Introduction of a separate deduction in respect of preventive health checks

Given the rising advent of lifestyle diseases in India and the need to prevent loss of productivity, it is imperative that employers get a separate annual deduction of upto Rs 10,000/- per employee, towards expenses incurred for sponsoring the health check expenses of their employees. This should be over and above the proposed limit of Rs 100,000 per annum in respect of medical reimbursement for salaried employees.

Also, individuals should be allowed a separate deduction of Rs 10,000 per person annually in respect of Preventive Health Checks undertaken by themselves, and their families. Currently, the deduction is limited to Rs 5000 for all persons, and is included in the overall deduction available u/s 80 D (medical insurance premium)

V. Healthcare to be declared National priority and infrastructure creation to be incentivised through a comprehensive set of tax and other capital benefits

Over the last 4 decades, the private sector has emerged as a pivotal supplier of healthcare services. It is estimated that over 80% of new bed additions in the last 10 years was contributed by the private sector. This sector is the fifth largest employer in the country and has the potential to generate millions of direct and indirect jobs. To truly position India as a global destination for healthcare, and to bring the best of healthcare to our own citizens, the private sector needs to be an active partner.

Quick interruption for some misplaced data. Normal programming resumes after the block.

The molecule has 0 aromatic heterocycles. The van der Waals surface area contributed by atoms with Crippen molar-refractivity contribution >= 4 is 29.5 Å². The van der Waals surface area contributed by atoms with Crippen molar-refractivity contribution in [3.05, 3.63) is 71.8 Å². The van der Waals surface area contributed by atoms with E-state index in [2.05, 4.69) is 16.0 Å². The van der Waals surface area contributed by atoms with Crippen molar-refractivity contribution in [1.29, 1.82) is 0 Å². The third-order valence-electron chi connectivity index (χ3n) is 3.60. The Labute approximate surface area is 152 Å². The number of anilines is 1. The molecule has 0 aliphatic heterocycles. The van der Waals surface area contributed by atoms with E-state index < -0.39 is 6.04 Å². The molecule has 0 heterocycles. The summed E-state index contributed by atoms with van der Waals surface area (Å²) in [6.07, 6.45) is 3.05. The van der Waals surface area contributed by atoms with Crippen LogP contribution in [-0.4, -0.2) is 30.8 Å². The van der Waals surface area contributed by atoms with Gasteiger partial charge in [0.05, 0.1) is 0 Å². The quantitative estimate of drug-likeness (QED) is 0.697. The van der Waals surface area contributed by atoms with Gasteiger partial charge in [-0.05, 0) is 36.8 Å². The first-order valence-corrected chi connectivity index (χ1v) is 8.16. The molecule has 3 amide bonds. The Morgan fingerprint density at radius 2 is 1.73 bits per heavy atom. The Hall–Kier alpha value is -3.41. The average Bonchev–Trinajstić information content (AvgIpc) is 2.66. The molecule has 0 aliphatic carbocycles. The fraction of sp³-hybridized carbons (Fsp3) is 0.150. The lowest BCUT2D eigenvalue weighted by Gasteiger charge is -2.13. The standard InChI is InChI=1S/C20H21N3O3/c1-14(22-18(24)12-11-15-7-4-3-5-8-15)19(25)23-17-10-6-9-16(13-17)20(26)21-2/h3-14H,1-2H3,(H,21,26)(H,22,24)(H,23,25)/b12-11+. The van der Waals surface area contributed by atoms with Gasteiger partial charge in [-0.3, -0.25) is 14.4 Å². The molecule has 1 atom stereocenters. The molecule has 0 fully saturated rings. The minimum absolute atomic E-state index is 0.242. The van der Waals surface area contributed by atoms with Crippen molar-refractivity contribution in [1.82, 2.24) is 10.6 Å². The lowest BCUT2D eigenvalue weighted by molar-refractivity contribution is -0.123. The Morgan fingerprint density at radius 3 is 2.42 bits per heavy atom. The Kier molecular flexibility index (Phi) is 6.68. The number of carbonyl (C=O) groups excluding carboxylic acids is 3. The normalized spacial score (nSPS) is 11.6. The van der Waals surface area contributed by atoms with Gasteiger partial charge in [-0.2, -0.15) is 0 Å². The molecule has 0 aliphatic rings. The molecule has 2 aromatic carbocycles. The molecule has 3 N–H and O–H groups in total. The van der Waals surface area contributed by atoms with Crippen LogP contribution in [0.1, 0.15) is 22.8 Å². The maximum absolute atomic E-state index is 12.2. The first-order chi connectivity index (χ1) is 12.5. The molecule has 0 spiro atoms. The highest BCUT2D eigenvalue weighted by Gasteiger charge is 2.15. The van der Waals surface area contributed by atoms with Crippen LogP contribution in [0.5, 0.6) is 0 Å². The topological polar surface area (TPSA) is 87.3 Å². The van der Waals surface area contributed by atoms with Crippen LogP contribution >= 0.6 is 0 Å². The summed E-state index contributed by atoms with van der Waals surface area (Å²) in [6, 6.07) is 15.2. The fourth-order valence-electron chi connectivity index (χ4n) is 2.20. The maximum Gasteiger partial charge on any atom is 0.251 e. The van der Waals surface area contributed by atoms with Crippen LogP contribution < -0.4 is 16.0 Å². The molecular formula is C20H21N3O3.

For this, it is important that the Government puts in place forward-looking policy frameworks and incentives to help the sector not only remain viable, but to bring further investment into the sector (including FDI), expand reach and bed density, invest in technology, foster a culture of innovation and retain the best clinical talent in India. The regulatory framework under which the sector operates needs to incorporate this thinking and drive the narrative accordingly.

It is critical that the healthcare sector be declared as a National Priority and incentives announced for the creation of capacity and infrastructure with a comprehensive set of measures such as:

  • Provision of land free of cost or at highly subsidized rates to set up facilities;
  • Higher FSI for hospital buildings, as they are required to be located in central areas;
  • Rates for power to be reduced to about 50% of applicable commercial rates;
  • Formulate modalities for declaring “Special Healthcare Zones” in key geographies with attendant benefits such as earning exemptions for facilities located there, infrastructure support, manufacturing incentives, etc;
  • Incentives for accelerated job creation and training of skilled workforce;
  • Extended tax holidays to enable ploughing back of earnings into infrastructure investment.
  • Provision of incentives for new health care projects
  • New Projects:
    • To spur investment in the sector, the Government could consider tax holiday period of 15 years for hospitals with a minimum of 100 beds. The length of period of exemption needs to be long, as new hospitals take at-least 5-7 years to start earning returns, after recovering interest and depreciation.
    • Also capital subsidy at 25-30% of total project cost may be provided in all Non-metro locations to spur infrastructure creation outside of Tier I locations
    • Interest Subsidy at ~5%, for atleast 5 years would help in making hospitals turn financially viable in an accelerated way.